adv

Creating a company culture that can weather failure

Do follow up

Adding this step to your playbook of what to do when things go wrong may seem obvious, but you have to follow up on an incident so you can learn from it.

“Schedule a formal review of the incident and identify next steps,” said Stephen Burgess, consultant at the Uptime Institute. He suggests having regular meetings designed to track incidents to a final resolution, to make sure the longer term changes actually happen.

“From the root cause should come any formalized lessons learned, which in turn must clearly identify whether there are any final corrective actions. Maintain scrutiny and open status of the failure incident until there is managerial confirmation that final corrective actions have been performed.” That might mean training, changing policies, processes and procedures, or making proactive repairs and infrastructure upgrades.

Sam Lambert, senior director of infrastructure at GitHub, suggests that IT could learn from other disciplines. “Other industries that build things and build things to last and want to learn from failures in things they build, carry out investigations as standard operating procedure. Look at flight investigations and how useful they’ve been for aviation safety.”

View failures as a chance to get ahead of similar potential problems, Lambert said. “If a failure case comes up and we recognize that failure case could be systemic in some other system, analyzing it gives us an opportunity to look at what may go wrong in the future.”

He points to several areas where GitHub has been able to go beyond fixing the immediate problem to improving their systems generally. “We’ve learned about cause and effect: one service going wrong can affect other services even when they're not the cause of the problem. We’ve learned ways to build in safeguards and do checking in our development process. We’ve learned to respect the time necessary to make systems resilient the first time. We’ve also learned that some things can't be prevented and you’ve just got to accept that and understand that you have to learn from them each time.”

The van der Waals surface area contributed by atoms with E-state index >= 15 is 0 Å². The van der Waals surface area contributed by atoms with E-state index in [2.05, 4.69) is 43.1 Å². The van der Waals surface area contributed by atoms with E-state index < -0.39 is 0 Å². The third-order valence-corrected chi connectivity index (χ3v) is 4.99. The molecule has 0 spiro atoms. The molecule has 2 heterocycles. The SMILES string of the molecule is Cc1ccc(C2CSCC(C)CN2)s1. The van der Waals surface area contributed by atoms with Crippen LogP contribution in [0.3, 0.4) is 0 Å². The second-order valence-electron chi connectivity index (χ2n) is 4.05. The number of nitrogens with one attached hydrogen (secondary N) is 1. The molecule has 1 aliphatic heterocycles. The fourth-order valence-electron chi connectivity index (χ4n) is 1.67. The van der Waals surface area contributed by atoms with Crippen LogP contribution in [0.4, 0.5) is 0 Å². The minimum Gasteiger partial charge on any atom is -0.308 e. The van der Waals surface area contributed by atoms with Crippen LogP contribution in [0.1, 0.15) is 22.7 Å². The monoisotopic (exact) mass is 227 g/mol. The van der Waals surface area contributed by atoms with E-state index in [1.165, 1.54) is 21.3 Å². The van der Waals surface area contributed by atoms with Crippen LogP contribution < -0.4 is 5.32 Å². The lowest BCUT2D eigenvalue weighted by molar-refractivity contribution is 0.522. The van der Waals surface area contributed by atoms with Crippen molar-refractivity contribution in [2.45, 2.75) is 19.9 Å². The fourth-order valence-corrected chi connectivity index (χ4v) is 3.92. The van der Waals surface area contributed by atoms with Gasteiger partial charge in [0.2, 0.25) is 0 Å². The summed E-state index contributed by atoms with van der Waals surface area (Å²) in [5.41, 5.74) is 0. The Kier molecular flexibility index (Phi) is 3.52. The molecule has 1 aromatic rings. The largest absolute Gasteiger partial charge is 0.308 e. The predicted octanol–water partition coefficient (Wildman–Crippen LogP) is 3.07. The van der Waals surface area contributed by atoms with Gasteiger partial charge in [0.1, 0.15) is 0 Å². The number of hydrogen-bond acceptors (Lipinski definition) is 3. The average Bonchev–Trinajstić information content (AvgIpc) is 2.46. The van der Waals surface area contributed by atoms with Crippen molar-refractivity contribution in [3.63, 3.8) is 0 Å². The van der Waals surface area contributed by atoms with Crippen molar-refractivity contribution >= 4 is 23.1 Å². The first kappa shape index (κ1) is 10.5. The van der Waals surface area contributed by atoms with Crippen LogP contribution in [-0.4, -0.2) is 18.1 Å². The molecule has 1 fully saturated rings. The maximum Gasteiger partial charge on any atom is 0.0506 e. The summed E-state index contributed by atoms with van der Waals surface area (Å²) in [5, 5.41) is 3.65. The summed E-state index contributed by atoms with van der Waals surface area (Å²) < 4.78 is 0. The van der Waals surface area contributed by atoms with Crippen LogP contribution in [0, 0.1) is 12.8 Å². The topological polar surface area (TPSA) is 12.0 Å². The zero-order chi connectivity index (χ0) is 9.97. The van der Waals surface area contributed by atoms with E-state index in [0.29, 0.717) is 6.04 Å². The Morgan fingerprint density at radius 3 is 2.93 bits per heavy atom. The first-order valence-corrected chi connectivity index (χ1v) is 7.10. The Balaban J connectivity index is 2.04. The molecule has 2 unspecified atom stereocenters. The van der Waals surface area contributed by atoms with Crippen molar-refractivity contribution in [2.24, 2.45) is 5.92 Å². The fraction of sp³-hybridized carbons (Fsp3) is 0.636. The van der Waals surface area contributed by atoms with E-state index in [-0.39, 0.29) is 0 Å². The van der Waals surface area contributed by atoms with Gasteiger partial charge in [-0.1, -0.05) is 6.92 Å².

Don’t play the blame game

Whether it’s external problems or an increasing willingness to try “more risky fare like fail-fast experimentation, open hackathons, and citizen developer programs,” CIOs are even more likely to face major IT failures, Constellation Research VP and principal analyst Dion Hinchcliffe said.

“The first step is to prepare for failures with solid contingency plans, but it’s also key to learn from failure through an honest and open, blame-free process.”

He admits that “this can be hard for IT for practical reasons — given the already maximized work schedules — as well as human ones: A hit to morale can occur when really digging into the root cause of failures and observing dysfunction.”

If the investigation focuses on assigning blame rather than understanding the systemic failures that led to the incident, you won’t make staff feel safe enough to share information, suggest solutions, warn you about possible issues or absorb the lessons of the incident.

To help avoid blame, Nather suggests “not looking backwards and rehashing it and saying 'If only this had happened…’ It’s better to say, ‘If we assume this could happen again, how could we respond better this time?'” Not only does that remove the notion of finding fault, but it’s also more realistic. “Everyone would like to look at an incident and say, 'We’ll never have that happen again,' but you can't really say that!”

Rather than assigning blame, Lambert recommends understanding the reasoning behind decisions. “Often, doing dumb stuff is about not having time to do good stuff. People make trade-offs that they're not necessary happy with but sometimes you just have to do that. Sit down with the person who made those trade-offs and ask them why. What were the pressures, what was the information they had that made these trade-offs make sense.”



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